Following their blow-out earnings release last night, Henry Blodget sat with me to talk Apple (AAPL). I don't know about Henry, but I kind of wanted to say something negative, if only to play devil's advocate. While devil's advocacy is normally a personal specialty, sometimes a man simply has to concede defeat. While there were some nits one could pick, for the most part, it was hard to find too much fault. The company reported $6.40 on more than $24 billion in sales against expectations of $5.26 and $23.34. Revenue growth was up 83% year-over-year, and every other financial measure followed suit.
But forget about the significance of Apple beating expectations. This was the 29th earnings beat in a row for Apple; that's seven years and three months to you and me. Instead Henry drilled into the drivers for this particular quarter. "It was a stupendous quarter for the iPhone," offered Blodget, alluding to the much better than expected 18.6 million iPhones sold in the quarter, an acceleration from the 4th quarter's 16.2 million. "The hitch is the iPad; you can't overlook that."
Henry has a point. Apple shipped 4.7 million iPads, well below some guesstimates as high as 6 million. That said, Apple did ship every iPad they could produce. Yes, not being able to make enough product to satisfy insatiable demand is a high-class problem -- but it's a problem nonetheless.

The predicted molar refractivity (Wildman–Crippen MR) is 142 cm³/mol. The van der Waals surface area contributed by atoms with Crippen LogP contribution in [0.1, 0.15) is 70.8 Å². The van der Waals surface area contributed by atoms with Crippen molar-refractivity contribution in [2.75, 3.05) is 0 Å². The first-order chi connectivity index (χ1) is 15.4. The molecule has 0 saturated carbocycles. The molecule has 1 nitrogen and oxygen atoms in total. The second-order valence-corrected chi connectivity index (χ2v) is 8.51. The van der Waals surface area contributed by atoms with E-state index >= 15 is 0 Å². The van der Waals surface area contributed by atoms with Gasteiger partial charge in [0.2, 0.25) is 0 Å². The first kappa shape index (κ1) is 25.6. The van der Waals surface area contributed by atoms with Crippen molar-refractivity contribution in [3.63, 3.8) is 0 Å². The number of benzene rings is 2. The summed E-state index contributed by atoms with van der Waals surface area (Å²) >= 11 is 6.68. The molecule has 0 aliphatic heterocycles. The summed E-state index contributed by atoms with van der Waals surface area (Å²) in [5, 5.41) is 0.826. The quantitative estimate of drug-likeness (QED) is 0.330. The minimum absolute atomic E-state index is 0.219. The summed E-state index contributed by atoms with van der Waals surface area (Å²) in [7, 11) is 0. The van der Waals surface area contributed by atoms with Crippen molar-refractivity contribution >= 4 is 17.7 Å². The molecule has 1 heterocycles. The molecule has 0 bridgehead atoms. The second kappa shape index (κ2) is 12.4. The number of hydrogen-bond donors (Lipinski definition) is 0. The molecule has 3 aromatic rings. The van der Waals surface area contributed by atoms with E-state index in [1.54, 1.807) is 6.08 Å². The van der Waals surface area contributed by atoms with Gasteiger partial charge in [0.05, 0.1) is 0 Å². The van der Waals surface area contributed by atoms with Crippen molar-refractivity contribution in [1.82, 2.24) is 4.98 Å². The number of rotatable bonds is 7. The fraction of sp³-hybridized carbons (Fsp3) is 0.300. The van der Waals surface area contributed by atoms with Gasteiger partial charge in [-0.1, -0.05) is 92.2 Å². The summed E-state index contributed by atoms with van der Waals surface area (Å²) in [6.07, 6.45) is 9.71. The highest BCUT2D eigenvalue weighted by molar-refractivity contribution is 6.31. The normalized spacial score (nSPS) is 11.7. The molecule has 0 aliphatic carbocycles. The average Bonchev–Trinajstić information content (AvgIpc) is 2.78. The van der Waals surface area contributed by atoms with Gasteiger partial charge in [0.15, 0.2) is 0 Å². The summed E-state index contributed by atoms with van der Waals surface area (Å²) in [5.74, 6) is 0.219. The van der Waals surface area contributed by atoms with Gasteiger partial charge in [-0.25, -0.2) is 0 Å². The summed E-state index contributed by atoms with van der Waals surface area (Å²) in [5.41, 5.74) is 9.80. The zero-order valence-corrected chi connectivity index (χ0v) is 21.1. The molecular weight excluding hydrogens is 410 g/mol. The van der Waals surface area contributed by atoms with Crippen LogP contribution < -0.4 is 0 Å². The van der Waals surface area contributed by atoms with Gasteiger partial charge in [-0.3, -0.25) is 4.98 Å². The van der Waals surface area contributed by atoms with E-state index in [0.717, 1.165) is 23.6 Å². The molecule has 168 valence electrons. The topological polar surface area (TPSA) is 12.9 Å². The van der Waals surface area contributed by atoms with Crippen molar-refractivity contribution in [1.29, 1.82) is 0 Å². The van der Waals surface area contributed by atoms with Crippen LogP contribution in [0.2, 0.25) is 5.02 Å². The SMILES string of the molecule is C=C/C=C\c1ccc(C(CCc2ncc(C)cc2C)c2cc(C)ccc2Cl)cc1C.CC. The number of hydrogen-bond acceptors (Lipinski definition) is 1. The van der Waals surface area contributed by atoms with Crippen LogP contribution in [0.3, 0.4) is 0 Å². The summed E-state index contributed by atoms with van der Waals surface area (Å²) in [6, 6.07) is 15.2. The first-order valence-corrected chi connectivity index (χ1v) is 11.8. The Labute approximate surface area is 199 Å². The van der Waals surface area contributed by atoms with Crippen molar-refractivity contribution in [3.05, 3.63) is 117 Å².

Blodget's other observation was that Apple's positioning in tablets is reminiscent of the '90s, when the company was dueling for desktop domination with a then-meaningful corporation named Microsoft. "Google's doing what Microsoft did, spraying a platform" across an endless number of product lines, says Blodget. The proliferation of Windows in every PC vs. Apple's closed operating system nearly drove the company into bankruptcy.
Of course, this time is different (words that are chilling to even type) in the sense that Apple's desktops, then and now, were priced at a premium to the competition. In iPhones and iPads, Apple is competitively priced against Android competition. Google may, and almost certainly will, surpass all forms of iOS by putting its Android OS in an endless number of devices, but Apple will only be at a competitive disadvantage if they offer an inferior product.
These aren't the days of the hideous and buggy "Flower Power iMac." Apple's got the title in terms of design elegance and performance. Is that sustainable? Tune in 90 days from now, when Apple posts its 30th consecutive earnings beat.
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